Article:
Tax minimization strategies are those that help owners minimize their tax liability while still following all tax regulations. Maintaining a corporation is typically more costly than using a simpler business structure, and while potentially complex, the tax advantages may certainly be worthwhile for you personally as well as for your company.
Comparing the corporate tax rate (21% currently) with your personal income tax bracket (10% to 37%) is often the first step in considering entity changes for tax purposes. Consider the cost of making the change (including potential legal, accounting and filing fees) and the financial and organizational needs of the new business structure. Keep alert to potential tax rate changes as you perform your due diligence. A tax rate change may negate some advantages of changing entities, but other considerations may still provide a compelling argument to update your entity choice.
Timing your entity update
You may not always have the luxury of deciding when an entity change should be filed or become effective, such as when a partner passes away. But when the option is available, timing can play a critical role in creating a smoother transition — and it’s best to start planning early.
When requesting an election to file as an S corporation (form 2553), the IRS requires that the election be made within the first 75 days of the tax year (for a 1/1 effective date, it must be submitted by 3/15). Or, if planning ahead, it can be filed anytime during the prior year for it to begin on the first day of the next tax year. Making a clean transition at the start of a tax year will make the change infinitely easier than applying for relief with a late election, which may or may not be accepted. (Note: use form 8832 for other entity classification changes such as adding a partner, changing to a C corporation or switching to a single owner election.)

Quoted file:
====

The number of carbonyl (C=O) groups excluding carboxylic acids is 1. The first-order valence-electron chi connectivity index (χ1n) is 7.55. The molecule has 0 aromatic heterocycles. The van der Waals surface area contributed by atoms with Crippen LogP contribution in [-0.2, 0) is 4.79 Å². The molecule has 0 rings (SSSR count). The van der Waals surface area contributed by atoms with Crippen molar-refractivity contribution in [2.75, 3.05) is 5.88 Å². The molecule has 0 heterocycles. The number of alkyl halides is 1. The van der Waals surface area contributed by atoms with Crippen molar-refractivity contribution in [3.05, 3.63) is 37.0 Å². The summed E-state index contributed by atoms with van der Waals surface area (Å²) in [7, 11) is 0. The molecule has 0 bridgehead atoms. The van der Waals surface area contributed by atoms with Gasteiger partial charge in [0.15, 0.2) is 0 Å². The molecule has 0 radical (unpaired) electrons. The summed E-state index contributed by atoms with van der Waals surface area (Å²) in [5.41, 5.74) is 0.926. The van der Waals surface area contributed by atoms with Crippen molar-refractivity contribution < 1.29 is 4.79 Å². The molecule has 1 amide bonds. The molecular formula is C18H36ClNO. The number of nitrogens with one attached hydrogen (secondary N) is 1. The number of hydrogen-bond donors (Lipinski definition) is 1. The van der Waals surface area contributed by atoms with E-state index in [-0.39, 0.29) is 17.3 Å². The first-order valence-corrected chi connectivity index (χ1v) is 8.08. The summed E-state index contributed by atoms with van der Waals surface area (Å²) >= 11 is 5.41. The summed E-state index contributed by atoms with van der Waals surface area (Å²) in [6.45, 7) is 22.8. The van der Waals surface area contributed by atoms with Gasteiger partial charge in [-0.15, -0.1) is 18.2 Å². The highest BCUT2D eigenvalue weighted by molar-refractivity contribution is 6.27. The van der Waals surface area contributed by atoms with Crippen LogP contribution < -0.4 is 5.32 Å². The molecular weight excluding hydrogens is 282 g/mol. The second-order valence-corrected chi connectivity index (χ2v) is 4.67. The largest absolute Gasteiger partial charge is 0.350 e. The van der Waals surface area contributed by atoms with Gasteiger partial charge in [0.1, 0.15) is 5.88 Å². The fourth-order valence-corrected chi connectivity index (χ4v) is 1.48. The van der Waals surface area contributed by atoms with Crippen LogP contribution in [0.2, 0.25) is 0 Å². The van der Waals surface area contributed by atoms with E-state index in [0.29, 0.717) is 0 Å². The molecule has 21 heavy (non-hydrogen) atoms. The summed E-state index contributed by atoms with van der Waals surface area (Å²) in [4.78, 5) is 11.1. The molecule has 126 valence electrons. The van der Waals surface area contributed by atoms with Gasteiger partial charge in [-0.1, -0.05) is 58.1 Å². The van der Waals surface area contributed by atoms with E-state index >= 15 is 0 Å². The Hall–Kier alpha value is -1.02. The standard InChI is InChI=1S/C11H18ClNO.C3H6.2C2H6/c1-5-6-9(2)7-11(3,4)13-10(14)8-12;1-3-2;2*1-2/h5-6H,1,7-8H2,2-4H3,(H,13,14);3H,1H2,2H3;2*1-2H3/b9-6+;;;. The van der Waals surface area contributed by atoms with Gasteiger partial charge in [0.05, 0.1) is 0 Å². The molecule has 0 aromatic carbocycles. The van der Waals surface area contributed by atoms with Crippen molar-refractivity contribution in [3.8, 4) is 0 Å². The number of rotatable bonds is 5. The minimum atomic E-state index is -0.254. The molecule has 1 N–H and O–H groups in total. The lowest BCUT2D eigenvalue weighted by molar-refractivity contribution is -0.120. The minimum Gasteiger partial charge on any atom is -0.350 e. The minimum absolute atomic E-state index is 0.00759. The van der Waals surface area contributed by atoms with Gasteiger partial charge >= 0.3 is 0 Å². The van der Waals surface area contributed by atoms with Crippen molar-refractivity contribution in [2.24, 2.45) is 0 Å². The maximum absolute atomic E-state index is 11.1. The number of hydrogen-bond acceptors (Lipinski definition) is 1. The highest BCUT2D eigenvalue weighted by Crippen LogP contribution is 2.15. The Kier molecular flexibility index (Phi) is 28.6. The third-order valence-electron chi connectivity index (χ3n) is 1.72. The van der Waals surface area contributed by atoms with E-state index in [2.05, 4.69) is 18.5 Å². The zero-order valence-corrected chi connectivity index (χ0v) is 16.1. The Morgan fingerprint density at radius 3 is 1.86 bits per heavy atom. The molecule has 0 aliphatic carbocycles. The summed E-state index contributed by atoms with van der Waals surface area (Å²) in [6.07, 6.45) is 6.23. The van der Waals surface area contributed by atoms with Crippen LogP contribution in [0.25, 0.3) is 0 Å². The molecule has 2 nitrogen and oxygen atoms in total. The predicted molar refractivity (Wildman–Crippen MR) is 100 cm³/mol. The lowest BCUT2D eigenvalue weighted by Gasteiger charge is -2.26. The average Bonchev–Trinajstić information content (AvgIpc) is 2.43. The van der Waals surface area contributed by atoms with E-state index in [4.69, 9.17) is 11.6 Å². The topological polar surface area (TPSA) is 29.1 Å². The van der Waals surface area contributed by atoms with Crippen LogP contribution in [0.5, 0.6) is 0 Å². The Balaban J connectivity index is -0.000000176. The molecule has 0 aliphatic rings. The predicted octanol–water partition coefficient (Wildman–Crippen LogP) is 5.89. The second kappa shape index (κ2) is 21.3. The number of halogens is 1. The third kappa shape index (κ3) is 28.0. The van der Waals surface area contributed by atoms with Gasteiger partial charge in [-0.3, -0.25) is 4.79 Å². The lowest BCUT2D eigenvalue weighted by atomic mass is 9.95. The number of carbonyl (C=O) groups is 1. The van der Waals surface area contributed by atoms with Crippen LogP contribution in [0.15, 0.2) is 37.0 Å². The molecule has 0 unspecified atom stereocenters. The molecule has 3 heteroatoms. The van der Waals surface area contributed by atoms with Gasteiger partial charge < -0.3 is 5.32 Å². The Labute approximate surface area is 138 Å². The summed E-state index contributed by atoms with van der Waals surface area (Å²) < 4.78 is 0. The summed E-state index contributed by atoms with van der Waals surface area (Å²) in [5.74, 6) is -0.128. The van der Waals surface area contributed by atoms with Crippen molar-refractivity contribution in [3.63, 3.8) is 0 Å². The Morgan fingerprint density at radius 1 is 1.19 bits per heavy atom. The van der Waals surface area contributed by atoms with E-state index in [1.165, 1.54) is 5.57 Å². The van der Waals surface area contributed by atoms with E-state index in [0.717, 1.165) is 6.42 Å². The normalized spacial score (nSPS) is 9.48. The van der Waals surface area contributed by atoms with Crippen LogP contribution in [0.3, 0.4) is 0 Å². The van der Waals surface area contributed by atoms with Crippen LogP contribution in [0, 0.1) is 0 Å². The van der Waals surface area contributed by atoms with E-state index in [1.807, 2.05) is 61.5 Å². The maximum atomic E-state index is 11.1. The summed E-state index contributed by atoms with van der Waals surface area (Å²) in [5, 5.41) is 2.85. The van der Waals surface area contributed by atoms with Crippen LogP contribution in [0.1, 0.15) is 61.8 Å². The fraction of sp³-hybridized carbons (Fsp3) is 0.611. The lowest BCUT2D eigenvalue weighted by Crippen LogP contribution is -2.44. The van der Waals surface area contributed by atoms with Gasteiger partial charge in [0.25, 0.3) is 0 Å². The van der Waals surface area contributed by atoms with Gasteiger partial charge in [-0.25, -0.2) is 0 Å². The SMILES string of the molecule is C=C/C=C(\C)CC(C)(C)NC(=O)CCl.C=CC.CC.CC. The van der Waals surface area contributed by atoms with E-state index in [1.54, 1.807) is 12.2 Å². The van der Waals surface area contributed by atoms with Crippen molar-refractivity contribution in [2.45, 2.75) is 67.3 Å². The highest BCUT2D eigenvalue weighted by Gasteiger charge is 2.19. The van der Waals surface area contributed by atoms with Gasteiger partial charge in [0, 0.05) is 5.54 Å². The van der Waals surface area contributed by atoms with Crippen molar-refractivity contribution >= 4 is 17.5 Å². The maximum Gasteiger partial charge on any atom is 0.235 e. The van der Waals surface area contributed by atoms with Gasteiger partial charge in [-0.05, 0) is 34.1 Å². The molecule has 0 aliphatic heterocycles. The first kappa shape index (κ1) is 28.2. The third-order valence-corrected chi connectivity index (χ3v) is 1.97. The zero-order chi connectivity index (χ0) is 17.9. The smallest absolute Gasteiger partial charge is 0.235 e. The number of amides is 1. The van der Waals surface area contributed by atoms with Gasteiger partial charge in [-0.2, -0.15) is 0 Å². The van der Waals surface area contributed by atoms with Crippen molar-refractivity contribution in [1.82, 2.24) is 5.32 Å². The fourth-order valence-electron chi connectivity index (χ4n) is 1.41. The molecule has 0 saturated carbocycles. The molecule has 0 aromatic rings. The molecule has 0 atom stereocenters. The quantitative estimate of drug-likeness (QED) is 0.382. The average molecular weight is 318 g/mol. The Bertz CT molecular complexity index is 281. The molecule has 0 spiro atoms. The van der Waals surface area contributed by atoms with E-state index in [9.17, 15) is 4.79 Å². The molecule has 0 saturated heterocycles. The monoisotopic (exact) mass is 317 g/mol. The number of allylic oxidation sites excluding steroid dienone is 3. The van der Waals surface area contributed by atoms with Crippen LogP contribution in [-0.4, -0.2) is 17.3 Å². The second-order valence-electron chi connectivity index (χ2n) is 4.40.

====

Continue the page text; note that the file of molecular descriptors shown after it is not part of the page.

Additional reasons to consider changing tax classifications or entity structures
Tax advantages are a great reason to update your entity choice, but they are not the only time you should consider it.
- Business loans – Banks are more hesitant to lend money to sole proprietors and simple partnerships that do not have formal business structures in place.
- Business risk – Growing businesses can see an increased risk of insurance claims and legal actions. Sole proprietors, simple partnerships and LPs should consider enhancing their personal liability protection by changing to an LLP, LLC or corporation.
- Raising capital – Being able to raise money through the sale of stock requires corporate formation.
- Expected sale – Corporation ownership exists beyond any individual. If you ultimately want to sell your business, a corporate entity will be more attractive to potential buyers.
Potential hurdles when changing business entities
While changing your tax filing entity can be an excellent strategy to manage your tax obligations, be sure to understand the nuances of the new tax entity and the consequences of the change.
- In some states, adding a new partner can immediately dissolve an existing partnership and require new certifications, permits and agreements.
- Entity changes may require a new EIN (employer identification number). While they are free and easy to obtain, you will want to ensure that the transition to the new number occurs in a timely manner.
- For all entity types, be certain to consult an expert or conduct extensive due diligence if you have tax nexus in multiple states. Registering the new entity and understanding the tax treatment and foreign qualification in each may be simple, or it could take careful planning to meet each state’s requirements.
- While most states automatically accept S corporation status from your IRS filing, a few require that you file with them individually for the same designation. State licenses and permits may also need to be updated with entity changes.
- S corporations are limited to 100 shareholders who are all domestic owners. If foreign shareholders or a greater number of shareholders is desired, it may be the right time to change to a C corporation.
Enhance your tax strategy
The choice of business entity affects the amount of taxes you pay, the paperwork you must file and, ultimately, your personal liability. Your entity choice and timing should be skillfully evaluated and promptly implemented when the change is advantageous to your business and its owners.
If your organization is evaluating its tax strategy and exploring additional ways to minimize its tax obligations, contact Paro to find tax planning, filing and strategic support from a top-of-class fractional professional with the expertise to carefully assess your situation.